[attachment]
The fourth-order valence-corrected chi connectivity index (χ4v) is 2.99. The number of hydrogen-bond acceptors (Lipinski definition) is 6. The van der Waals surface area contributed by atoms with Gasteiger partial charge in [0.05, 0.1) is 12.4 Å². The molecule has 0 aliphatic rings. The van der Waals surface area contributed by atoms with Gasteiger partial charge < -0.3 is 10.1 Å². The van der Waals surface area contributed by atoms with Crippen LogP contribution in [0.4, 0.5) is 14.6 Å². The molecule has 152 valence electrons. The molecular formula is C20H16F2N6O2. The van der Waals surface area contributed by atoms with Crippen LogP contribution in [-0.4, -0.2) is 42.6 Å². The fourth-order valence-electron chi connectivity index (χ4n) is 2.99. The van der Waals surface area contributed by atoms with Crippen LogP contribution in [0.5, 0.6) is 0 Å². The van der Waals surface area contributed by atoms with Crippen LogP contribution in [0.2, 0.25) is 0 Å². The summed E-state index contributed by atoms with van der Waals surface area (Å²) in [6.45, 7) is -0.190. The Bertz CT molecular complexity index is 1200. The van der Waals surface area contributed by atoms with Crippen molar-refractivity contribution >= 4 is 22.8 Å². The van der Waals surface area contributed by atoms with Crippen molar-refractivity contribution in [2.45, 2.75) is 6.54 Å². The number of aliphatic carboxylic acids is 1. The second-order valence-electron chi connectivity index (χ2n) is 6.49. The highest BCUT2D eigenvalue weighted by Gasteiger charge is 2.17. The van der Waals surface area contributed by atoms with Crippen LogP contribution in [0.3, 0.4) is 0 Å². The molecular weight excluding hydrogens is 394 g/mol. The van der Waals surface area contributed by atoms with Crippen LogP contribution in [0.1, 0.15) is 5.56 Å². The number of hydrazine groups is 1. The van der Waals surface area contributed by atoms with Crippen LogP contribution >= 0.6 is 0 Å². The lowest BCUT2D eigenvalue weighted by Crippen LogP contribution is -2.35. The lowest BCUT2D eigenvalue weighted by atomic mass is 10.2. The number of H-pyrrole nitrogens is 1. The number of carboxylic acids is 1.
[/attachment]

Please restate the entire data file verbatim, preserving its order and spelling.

The fourth-order valence-corrected chi connectivity index (χ4v) is 2.99. The number of hydrogen-bond acceptors (Lipinski definition) is 6. The van der Waals surface area contributed by atoms with Gasteiger partial charge in [0.05, 0.1) is 12.4 Å². The molecule has 0 aliphatic rings. The van der Waals surface area contributed by atoms with Gasteiger partial charge < -0.3 is 10.1 Å². The van der Waals surface area contributed by atoms with Crippen LogP contribution in [0.4, 0.5) is 14.6 Å². The molecule has 152 valence electrons. The molecular formula is C20H16F2N6O2. The van der Waals surface area contributed by atoms with Crippen LogP contribution in [-0.4, -0.2) is 42.6 Å². The fourth-order valence-electron chi connectivity index (χ4n) is 2.99. The van der Waals surface area contributed by atoms with Crippen LogP contribution in [0.5, 0.6) is 0 Å². The van der Waals surface area contributed by atoms with Crippen LogP contribution in [0.2, 0.25) is 0 Å². The summed E-state index contributed by atoms with van der Waals surface area (Å²) in [6.45, 7) is -0.190. The Bertz CT molecular complexity index is 1200. The van der Waals surface area contributed by atoms with Crippen molar-refractivity contribution >= 4 is 22.8 Å². The van der Waals surface area contributed by atoms with Crippen molar-refractivity contribution in [2.45, 2.75) is 6.54 Å². The number of aliphatic carboxylic acids is 1. The second-order valence-electron chi connectivity index (χ2n) is 6.49. The highest BCUT2D eigenvalue weighted by Gasteiger charge is 2.17. The van der Waals surface area contributed by atoms with Crippen LogP contribution in [0.3, 0.4) is 0 Å². The molecular weight excluding hydrogens is 394 g/mol. The van der Waals surface area contributed by atoms with Crippen LogP contribution in [0.1, 0.15) is 5.56 Å². The number of hydrazine groups is 1. The van der Waals surface area contributed by atoms with Crippen LogP contribution >= 0.6 is 0 Å². The lowest BCUT2D eigenvalue weighted by Crippen LogP contribution is -2.35. The lowest BCUT2D eigenvalue weighted by atomic mass is 10.2. The number of H-pyrrole nitrogens is 1. The number of carboxylic acids is 1.